Saul Ewing LLP and Arnstein & Lehr LLP announced Tuesday they have merged to create a more than 400-attorney firm with 15 offices along the East Coast and in the Midwest.

  • September 5, 2017

    Weil Draws On Team Dynamics For Win In Archstone Suit

    The task that Weil Gotshal & Manges LLP faced in running the defense of some of the biggest names in real estate and finance in a dispute over the $22 billion leveraged buyout of the Archstone-Smith real estate investment trust could hardly have been more complex, but with a partner-led core team of attorneys that stayed on the case for 10 years, the firm secured a complete victory last month.

  • September 5, 2017

    Ex-Credit Suisse Banker Asks For No Jail Time Or Fine

    Attorneys for a former Credit Suisse banker who pled guilty to helping U.S. clients hide offshore funds from the IRS are seeking a sentence of probation instead of prison time, casting her as simply a “cog in a wheel that was invented long before she came to Credit Suisse.”

  • September 5, 2017

    Texas High Court Won't Hear Risk Pool Reinsurance Tax Row

    The Texas Supreme Court in a brief entry filed on Friday declined to take up a challenge brought by two insurers against an appeals court’s finding that their reinsurance of two governmental self-insurance risk pools isn’t eligible for tax breaks on reinsurance premiums under state law, leaving intact their $1 million tax payment.

  • September 5, 2017

    WTO Grounds EU Case Against Boeing Subsidies

    The World Trade Organization’s Appellate Body on Monday struck down the European Union’s lone victory in a multipronged case against a series of Washington state tax breaks given to Boeing, granting the U.S. a complete victory in the latest chapter of the two governments’ sprawling aircraft trade battle.

Expert Analysis

  • A Foreign Partner Is Not Taxable On A Partnership Sale

    Steven Bortnick.jpg

    The Tax Court's recent ruling in Grecian Magnesite overturned the U.S. Internal Revenue Service's position that gain on the sale of a partnership interest is taxable to foreign limited partners. This result supports the view that, for the most part, taxation in such cases would only be possible with legislative change, says Steven Bortnick of Pepper Hamilton LLP.

  • Weekly Column

    Innovating For Wise Juries: Closing Argument

    Stephen Susman

    In the final article in this series on proposed innovations to the American jury trial, Stephen Susman, Richard Lorren Jolly and Dr. Roy Futterman of the NYU School of Law Civil Jury Project sum up the improvements they believe the U.S. jury system desperately needs.

  • What's Next For ACA Repeal?

    Michael Parme

    Following the failure of the Senate's so-called "skinny repeal" bill last week, the Affordable Care Act remains the law of the land for the time being. But it also remains under siege, even if there is not a fully crystallized health care reform proposal on the table, says Michael Parme of Haight Brown & Bonesteel LLP.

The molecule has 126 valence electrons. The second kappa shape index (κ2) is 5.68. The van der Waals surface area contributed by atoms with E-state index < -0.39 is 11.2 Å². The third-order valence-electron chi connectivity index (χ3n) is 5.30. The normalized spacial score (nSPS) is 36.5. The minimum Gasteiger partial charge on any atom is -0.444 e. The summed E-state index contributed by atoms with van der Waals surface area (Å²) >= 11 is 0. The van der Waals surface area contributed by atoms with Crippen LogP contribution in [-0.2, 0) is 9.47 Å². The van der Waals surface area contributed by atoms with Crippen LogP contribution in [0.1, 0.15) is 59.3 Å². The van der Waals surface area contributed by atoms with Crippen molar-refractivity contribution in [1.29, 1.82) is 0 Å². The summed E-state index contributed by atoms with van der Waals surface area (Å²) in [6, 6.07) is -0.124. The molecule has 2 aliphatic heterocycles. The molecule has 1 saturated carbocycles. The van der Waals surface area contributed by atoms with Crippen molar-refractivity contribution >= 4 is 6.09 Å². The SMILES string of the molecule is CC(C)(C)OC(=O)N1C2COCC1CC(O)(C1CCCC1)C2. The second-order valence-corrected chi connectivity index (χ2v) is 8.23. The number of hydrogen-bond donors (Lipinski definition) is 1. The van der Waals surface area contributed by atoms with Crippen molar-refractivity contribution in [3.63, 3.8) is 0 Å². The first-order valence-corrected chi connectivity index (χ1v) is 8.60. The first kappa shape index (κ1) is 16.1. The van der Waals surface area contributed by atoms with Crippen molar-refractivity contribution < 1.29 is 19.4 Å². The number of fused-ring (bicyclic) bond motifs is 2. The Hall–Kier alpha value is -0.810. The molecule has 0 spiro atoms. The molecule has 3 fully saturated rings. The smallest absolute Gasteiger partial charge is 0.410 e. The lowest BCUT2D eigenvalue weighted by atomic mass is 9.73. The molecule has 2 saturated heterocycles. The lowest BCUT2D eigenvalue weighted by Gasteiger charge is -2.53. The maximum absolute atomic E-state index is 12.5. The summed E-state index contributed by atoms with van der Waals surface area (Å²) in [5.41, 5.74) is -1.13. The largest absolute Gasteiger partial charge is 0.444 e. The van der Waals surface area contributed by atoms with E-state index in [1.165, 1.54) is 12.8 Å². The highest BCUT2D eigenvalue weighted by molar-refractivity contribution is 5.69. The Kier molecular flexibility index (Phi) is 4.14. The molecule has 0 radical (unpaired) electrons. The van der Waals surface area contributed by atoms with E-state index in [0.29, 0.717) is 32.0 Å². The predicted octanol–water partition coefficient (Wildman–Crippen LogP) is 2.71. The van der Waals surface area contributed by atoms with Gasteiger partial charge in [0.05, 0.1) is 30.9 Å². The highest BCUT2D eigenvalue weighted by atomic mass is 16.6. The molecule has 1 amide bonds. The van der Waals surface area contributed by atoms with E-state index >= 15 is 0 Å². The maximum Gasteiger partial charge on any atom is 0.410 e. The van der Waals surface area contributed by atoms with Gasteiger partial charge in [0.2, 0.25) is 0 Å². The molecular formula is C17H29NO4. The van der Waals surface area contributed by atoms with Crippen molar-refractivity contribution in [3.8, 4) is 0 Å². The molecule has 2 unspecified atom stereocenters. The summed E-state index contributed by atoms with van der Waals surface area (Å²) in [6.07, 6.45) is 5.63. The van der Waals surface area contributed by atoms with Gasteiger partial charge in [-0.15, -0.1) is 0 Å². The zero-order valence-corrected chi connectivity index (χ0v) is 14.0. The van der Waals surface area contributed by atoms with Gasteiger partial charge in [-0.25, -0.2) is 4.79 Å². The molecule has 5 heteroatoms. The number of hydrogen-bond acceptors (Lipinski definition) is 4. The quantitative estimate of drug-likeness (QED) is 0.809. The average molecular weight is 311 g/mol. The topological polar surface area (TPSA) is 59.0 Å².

• 5 Questions All AFAs Should Answer Clearly

    Gregory Lantier

    While no particular form is required to establish a durable alternative fee arrangement, there are terms that should, for the benefit of both client and outside attorney, be expressly set forth in the agreement itself, but are often overlooked, say attorneys with WilmerHale.

  • Cybersecurity Risks In The Courtroom

    Daniel Garrie

    As cybercriminals continue to look for easy targets, the court system will surely enter their crosshairs. If judges and court personnel do not maintain proper data security and cyber hygiene, confidential litigant information can fall into the hands of a wide variety of bad actors, say Daniel Garrie of JAMS, David Cass of IBM Cloud, Joey Johnson of Premise Health Inc. and Richard Rushing of Motorola Mobility LLC.

  • How The IRS Is Changing Pre-Approved Retirement Plans

    Joseph Yonadi

    By liberalizing the types of retirement plans it will consider as pre-approved, the Internal Revenue Service is encouraging adopters of individually designed plans to consider pre-approved plans in the future, say attorneys at Benesch Friedlander Coplan & Aronoff LLP.

  • Monthly Column

    Gray Matters: Clients Are Not Really 'Emotional'

    Gray Matters

    When you look at your client through the "survival circuit" lens, what first appeared as an emotional mess is now valuable information about what is important to them, what needs have to be met to settle the case, or what further clarity your client requires before moving forward, say dispute resolution experts Selina Shultz and Robert Creo.

  • Valley Forge V. Upper Merion Is A Solid Win For Taxpayers

    Jeffrey Wilhelm

    The Pennsylvania Supreme Court's decision in Valley Forge v. Upper Merion this month is one of the state's most important real estate tax assessment cases to issue within the last two decades, providing taxpayers with important constitutional defenses against unscrupulous practices of taxing jurisdictions, says Jeffrey Wilhelm of Reed Smith LLP.

  • Sellers Beware Connecticut's Demands For Customer Data

    Stephen Kranz

    Last month, the Connecticut Department of Revenue Services issued demand letters to remote sellers requiring that they either provide electronic records for individual sales shipped into the state, or register to collect and remit Connecticut sales and use tax. Supplying such data violates the privacy and First Amendment rights of customers, say attorneys with McDermott Will & Emery LLP.

  • Having A Chief Privacy Officer Reassures Your Firm's Clients

    Rita Heimes

    When a law firm appoints a chief privacy officer, not only does the firm benefit from the crucial operational impact of a well-managed privacy program, but clients see how seriously you take your duties of confidentiality and competence, says Rita Heimes, research director at the International Association of Privacy Professionals.